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NorCal Coaching Education Trip: AZ Alkmaar

ALKMAAR, The Netherlands — Perhaps no club in the world does more with less than AZ Alkmaar.

Playing in a minuscule market, AZ are afforded a budget that’s just a fraction of that of Dutch giants Ajax, PSV, and Feyenoord.

And yet, the club currently sits in second place in the Dutch Eredivisie and has qualified for Europe on 13 different occasions since the turn of the century.

Using conventional means, none of this would be possible, but AZ Alkmaar are far from a conventional club in any aspect, as NorCal Premier Soccer’s Directors of Coaching learned during a day-long visit this past Tuesday.

See, in order for AZ to compete with those aforementioned giants, they must operate in a completely different fashion — should Alkmaar use the same methods as any of the bigger clubs but do so with fewer resources, they would have no chance.

So the club must maximize its output in every aspect of its operation, whether that be by innovating on the psychological aspect of player development, spend money to innovate on cutting-edge technology, or use advanced pedagogies to get the most out of their players.

It appears to be working, too, as AZ currently have arguably the best youth academy in the Netherlands, with 65 percent of their first team made up of academy graduates and 50 percent of their first team minutes going to former youth players.

“We don’t have the money to buy the best players,” said Bart Heuvingh, the club’s sports psychologist. “But we can develop the best players.”

NorCal’s visit began with a lecture from Heuvingh, who gave a detailed analysis of all the subtle psychological advantages that AZ gets over clubs like PSV and Feyenoord.

This can be something as large as implementing the ideals of a “growth mindset,” the idea that innate talent isn’t as important as hard work and an open mind, or something as simple as giving the academy’s Player of the Month award not to the player who played the best, but the player who developed the most.

“To me, one of the biggest and most impactful lectures was the psychological part of the game, this is one of the areas where we as a nation have to improve on because it’s a big portion of the players, of the parents, of the club,” said Modesto Ajax United Director Carlos Zavala.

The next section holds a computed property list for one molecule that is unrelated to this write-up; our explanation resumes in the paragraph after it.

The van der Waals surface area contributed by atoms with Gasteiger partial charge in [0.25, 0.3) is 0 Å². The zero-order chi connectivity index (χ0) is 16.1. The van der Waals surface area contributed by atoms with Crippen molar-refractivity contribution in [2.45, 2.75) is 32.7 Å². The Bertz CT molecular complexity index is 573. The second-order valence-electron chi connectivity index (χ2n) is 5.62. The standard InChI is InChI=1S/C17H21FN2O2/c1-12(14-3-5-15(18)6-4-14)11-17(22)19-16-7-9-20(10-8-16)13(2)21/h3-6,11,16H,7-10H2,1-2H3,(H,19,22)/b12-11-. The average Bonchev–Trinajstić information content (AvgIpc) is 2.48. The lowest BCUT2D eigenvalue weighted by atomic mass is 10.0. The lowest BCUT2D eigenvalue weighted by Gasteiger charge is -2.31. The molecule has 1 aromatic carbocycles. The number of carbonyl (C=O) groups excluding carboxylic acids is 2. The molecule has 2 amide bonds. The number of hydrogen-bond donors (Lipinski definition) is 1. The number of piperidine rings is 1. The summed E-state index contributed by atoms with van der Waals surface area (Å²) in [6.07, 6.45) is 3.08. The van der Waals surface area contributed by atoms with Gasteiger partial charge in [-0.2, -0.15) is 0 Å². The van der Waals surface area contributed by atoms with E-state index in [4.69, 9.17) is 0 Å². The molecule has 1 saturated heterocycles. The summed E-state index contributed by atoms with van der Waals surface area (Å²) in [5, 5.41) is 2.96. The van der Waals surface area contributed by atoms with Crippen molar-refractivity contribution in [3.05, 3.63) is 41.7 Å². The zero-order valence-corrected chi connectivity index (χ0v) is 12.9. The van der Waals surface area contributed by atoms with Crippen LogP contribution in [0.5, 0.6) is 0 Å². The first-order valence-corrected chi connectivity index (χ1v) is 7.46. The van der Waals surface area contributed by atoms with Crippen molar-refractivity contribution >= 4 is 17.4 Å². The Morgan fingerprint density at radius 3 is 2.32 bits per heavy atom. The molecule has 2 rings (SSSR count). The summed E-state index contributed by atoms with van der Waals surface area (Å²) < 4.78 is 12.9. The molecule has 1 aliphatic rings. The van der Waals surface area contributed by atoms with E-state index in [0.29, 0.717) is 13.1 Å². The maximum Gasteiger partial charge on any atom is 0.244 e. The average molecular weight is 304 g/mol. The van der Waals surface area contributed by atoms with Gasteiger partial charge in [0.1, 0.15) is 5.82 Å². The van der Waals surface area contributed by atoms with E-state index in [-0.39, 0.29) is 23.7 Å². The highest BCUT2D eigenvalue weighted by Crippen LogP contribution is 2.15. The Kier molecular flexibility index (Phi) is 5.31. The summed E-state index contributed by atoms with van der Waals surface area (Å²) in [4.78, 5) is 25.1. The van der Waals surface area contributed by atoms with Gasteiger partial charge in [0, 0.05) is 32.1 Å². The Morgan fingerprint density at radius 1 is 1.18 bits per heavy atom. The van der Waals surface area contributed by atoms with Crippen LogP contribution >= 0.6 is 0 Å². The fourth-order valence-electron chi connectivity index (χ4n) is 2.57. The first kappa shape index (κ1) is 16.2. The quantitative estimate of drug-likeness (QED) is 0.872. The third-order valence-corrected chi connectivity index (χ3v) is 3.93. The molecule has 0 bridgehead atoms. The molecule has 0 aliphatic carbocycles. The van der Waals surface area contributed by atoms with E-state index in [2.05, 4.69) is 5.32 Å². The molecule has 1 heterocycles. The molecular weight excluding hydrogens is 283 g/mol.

Added Alexis Maurtua of Granite Bay FC: “There was intention there in everything they did, the biggest point was the psychological welfare that they placed on everything that they do all the way from the growth mindset to the inspirational quotes that they shared with us.”

After Heuvingh’s presentation, NorCal coaches were treated to a presentation from Bas Naber, the head of Alkmaar’s video analysis program.

Where some clubs use video analysis to go over trainings and games in order to gain an advantage on the field, AZ go one step further, even incorporating virtual reality into their trainings.

The conventional wisdom is that if a player is injured, they won’t be able to continue to develop, but Alkmaar challenges this by taking their players into the video room to go through game scenarios in real time from a first person view.

“Connecting with the youth and trying to relate the game to their current environment is key because whether we like it or not, technology is taking over as a part of kids’ lives so it’s important that they’re using technology to help get kids back out there on the pitch,” Maurtua said.

Following this, AZ’s scouting team of Stephen Etten and Koen Veenstra visited with NorCal, giving our coaches an overview of how their department has collected the best youth players in the area despite competing with Ajax, who start their youth teams at a younger age.

The NorCal coaches then viewed a few youth trainings, which were preceded by detailed explanations from each team’s manager, before ending the day with a presentation from Alkmaar fitness coach Chris Wenker.

There, Wenker explained a common idea that has been making its way around the ranks of youth soccer: that of biological age.

Wherever you are in the world, the most successful players in certain youth teams typically come from the first three months of that team’s birth year.

However, proponents of this theory believe that there is just as much talent in those last nine months, those athletes just don’t get the same opportunity to succeed because they’re constantly playing against more developed kids.

To combat this, AZ calculates each player’s biological age — some 15-year-olds who haven’t hit their growth spurts may be biologically 13 and vice versa — and then creates a specific training program for each player based on that number.

That could mean evaluating their athletic data differently or sometimes playing a player in a younger age group in order for him to garner confidence.

And with that, NorCal was off to Arnhem, where the roughly 20 DOCs in attendance were due for a four-day visit with Vitesse.